Quick Thoughts

Quick Thoughts: To Build a Better World, Stop Asking Polarizing Questions

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In the name of making the world—or, at the very least, our countries—a better place, I feel like we are caught in the middle of a fight between “anti” and “pro” everythings.  And the more I look at it, the more I think that this line of thinking is the wrong one for two reasons.  The first is that it places us against another group; from division cannot be built unity.  The second is that it bypasses completely the real questions we need to be asking and the real issues we need to be addressing.

Nowhere has this been clearer to me, at this stage in my life, than in the Mom community.  Everything seems to boil down to a pro and anti decision.  But life is a lot more complicated, and the solutions, therefore, cannot be to do versus not to do.

Take the question of screen time.  Parents aren’t dumb; we know that screens are not good for our kids, we know that all programmes are not good for our kids, we know that we should delay introducing screens to our kids.  So posts, articles, or people underlining how terrible screens are and giving parents tips on what to do instead of using screens, without any consideration for why the parents are using screens in the first place, don’t really serve a purpose other than to make parents feel bad about a decision they already feel bad about.

While I understand and agree that screens are not the most beneficial form of interaction for children, I find that sharing articles of this type is very divisive and, ironically, reinforces the very reasons why screens are used in the first place.

We unfortunately do not live in an ideal world, and families often find little to no support when it comes to family life and parenting.  Many of us who have been able to keep our kids away from screens lead a privileged life: we can live on one income, we have support from family and friends, we are healthy (physically, mentally, emotionally, spiritually), we are not subjected to daily, constant microaggressions that exhaust us, etc.  If we have to use screens, we do not all have the resources to know about or find quality content for our children.  We do not all have the energy to sit with our children and make watching TV a bonding, educational experience.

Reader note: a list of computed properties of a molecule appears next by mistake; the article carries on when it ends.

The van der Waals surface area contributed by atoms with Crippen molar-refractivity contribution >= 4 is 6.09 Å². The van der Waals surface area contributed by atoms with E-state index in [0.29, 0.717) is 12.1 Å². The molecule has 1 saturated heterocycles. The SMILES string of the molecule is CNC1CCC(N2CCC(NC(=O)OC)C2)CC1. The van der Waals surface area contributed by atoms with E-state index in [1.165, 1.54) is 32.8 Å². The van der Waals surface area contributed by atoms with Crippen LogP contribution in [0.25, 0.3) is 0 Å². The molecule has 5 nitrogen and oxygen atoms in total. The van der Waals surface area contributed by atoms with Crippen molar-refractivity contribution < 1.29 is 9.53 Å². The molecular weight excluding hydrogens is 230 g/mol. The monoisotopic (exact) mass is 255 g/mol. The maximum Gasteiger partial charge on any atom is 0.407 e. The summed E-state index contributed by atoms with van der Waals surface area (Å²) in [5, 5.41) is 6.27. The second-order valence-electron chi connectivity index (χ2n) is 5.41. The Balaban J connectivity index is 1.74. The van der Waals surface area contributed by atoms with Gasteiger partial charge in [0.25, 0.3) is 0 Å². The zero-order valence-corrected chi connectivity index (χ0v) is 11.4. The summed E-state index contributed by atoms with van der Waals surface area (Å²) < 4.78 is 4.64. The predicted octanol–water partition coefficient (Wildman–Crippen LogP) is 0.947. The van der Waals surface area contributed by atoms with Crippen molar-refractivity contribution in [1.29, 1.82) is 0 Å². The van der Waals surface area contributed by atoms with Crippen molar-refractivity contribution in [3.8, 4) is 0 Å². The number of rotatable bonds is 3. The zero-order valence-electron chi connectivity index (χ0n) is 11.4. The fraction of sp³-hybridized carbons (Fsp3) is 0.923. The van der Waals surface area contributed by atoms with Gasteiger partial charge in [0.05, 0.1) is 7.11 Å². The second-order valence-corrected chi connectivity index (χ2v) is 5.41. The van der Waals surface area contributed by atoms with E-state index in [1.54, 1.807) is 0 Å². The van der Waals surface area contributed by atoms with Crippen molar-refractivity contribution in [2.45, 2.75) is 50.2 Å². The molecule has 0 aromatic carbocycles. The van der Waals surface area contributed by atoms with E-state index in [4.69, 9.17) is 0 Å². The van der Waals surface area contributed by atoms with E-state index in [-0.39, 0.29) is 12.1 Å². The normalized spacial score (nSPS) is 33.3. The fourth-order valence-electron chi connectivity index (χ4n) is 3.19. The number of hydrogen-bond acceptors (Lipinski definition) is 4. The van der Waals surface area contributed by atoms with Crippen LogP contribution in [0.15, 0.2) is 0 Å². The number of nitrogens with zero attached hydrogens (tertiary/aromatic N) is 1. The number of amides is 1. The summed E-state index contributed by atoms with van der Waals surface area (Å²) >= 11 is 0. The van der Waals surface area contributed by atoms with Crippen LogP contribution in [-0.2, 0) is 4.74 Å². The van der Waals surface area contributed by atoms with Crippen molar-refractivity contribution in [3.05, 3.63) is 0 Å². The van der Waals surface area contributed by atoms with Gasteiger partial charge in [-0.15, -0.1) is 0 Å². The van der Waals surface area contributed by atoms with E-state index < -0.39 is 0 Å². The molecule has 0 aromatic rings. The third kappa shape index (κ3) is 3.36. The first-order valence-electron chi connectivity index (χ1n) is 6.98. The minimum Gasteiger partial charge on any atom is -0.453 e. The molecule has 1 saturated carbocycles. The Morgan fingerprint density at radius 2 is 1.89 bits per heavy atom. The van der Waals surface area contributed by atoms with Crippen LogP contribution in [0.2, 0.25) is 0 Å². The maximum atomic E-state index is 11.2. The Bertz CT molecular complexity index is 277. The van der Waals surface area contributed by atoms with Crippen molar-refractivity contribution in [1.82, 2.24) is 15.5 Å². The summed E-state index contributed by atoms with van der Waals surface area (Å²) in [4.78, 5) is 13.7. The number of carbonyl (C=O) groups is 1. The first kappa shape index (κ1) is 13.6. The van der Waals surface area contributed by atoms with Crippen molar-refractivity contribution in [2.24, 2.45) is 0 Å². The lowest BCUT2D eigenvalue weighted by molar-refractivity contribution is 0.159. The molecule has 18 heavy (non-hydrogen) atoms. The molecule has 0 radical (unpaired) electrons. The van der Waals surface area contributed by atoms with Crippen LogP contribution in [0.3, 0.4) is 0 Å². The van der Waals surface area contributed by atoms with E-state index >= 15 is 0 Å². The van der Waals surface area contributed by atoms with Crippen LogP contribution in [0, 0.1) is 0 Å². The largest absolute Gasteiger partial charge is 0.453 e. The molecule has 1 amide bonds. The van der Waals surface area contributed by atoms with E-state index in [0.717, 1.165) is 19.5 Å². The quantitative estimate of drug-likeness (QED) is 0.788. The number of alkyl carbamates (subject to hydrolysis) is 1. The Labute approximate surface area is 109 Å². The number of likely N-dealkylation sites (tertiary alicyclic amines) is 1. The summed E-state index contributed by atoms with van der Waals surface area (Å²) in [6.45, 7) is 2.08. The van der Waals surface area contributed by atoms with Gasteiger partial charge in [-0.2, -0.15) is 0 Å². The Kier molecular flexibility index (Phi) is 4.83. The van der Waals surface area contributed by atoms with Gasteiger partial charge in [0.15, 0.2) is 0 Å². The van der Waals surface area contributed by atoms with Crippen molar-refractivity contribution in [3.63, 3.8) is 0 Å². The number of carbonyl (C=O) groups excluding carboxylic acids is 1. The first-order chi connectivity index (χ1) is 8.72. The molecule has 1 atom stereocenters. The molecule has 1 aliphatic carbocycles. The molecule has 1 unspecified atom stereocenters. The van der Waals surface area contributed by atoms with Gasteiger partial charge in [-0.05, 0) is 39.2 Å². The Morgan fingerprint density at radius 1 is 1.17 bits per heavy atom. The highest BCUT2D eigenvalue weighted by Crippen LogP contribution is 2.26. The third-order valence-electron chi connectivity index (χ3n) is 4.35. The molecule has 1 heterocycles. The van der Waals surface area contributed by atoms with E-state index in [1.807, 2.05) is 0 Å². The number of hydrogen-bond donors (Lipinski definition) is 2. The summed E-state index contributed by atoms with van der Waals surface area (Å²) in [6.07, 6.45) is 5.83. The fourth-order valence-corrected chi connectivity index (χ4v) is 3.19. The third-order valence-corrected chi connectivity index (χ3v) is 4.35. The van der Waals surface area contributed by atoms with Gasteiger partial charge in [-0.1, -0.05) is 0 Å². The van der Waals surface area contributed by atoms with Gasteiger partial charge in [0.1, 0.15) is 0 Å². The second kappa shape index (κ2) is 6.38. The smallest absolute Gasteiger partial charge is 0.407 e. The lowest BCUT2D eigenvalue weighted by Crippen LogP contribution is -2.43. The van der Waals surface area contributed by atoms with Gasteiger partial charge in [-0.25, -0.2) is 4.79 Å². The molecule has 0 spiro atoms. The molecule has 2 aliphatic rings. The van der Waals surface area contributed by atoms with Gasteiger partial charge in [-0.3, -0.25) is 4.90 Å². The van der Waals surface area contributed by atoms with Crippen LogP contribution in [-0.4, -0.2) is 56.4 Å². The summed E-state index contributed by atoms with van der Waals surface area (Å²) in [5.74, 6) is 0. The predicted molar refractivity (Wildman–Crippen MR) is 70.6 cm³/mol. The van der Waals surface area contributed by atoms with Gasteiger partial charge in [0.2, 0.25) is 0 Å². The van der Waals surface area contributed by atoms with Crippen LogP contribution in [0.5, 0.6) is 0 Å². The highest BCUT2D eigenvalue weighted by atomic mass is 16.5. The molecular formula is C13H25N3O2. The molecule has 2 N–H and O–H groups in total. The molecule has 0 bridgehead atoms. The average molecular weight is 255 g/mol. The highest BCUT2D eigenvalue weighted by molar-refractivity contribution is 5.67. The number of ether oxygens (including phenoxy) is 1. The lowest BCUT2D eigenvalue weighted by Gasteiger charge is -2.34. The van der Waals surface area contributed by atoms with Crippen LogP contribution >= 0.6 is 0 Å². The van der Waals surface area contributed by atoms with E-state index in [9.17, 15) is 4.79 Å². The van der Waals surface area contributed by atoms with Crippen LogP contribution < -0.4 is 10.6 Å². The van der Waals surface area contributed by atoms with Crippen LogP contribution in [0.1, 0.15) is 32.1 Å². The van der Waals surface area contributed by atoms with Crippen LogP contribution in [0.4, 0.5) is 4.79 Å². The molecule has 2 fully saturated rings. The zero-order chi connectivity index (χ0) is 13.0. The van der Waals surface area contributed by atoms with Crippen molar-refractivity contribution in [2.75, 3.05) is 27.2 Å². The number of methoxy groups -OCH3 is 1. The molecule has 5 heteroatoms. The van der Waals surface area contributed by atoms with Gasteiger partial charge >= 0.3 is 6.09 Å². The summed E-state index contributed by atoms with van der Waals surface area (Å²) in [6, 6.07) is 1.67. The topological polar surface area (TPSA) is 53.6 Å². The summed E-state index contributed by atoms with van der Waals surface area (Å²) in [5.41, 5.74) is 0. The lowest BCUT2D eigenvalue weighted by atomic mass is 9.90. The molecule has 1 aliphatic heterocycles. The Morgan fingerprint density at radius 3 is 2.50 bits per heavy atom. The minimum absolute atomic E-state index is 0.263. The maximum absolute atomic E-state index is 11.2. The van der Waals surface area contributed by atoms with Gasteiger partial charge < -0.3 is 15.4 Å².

If we want all children to have the privilege of constant quality time with their parents and siblings without screens, and if we want all screen time to be quality educational and bonding time, we should perhaps focus our attention on creating the conditions in which this can happen for everyone, rather than make those of us using television to help us survive feel guiltier than we already do.  What I hope is for questions such as “How can we do more things with kids without screens” to be replaced by questions such as “How can we, as a community, support parents in their efforts to bring up the next generation”.

One avenue worth exploring is how we can help create conditions in which parents don’t have to rely on screens as much.  Perhaps those of us without children or privileged parents can visit parents who need support and have regular playdates with their children (distanced exterior home visits can work during a pandemic with incredible results).  Perhaps we can tutor their children for free so that the parent doesn’t have to shoulder homework on top of everything else they have.  Perhaps we can offer to pick up groceries or other supplies for them.  Perhaps we can cook for them and drop off food they only need to warm up.  Perhaps we can create activity swag bags with instructions to drop off.  Perhaps we can offer them a listening ear so they can offload some of the pain related to the microaggressions they are subjected to.

Looking at the question in this way also helps us focus on how to create healthy, vibrant communities, rather than engage us in divisive and hurtful conversations of screens vs no screens.  If we truly believe that children should never use screens, then we should act to create the conditions in which screens are not needed.

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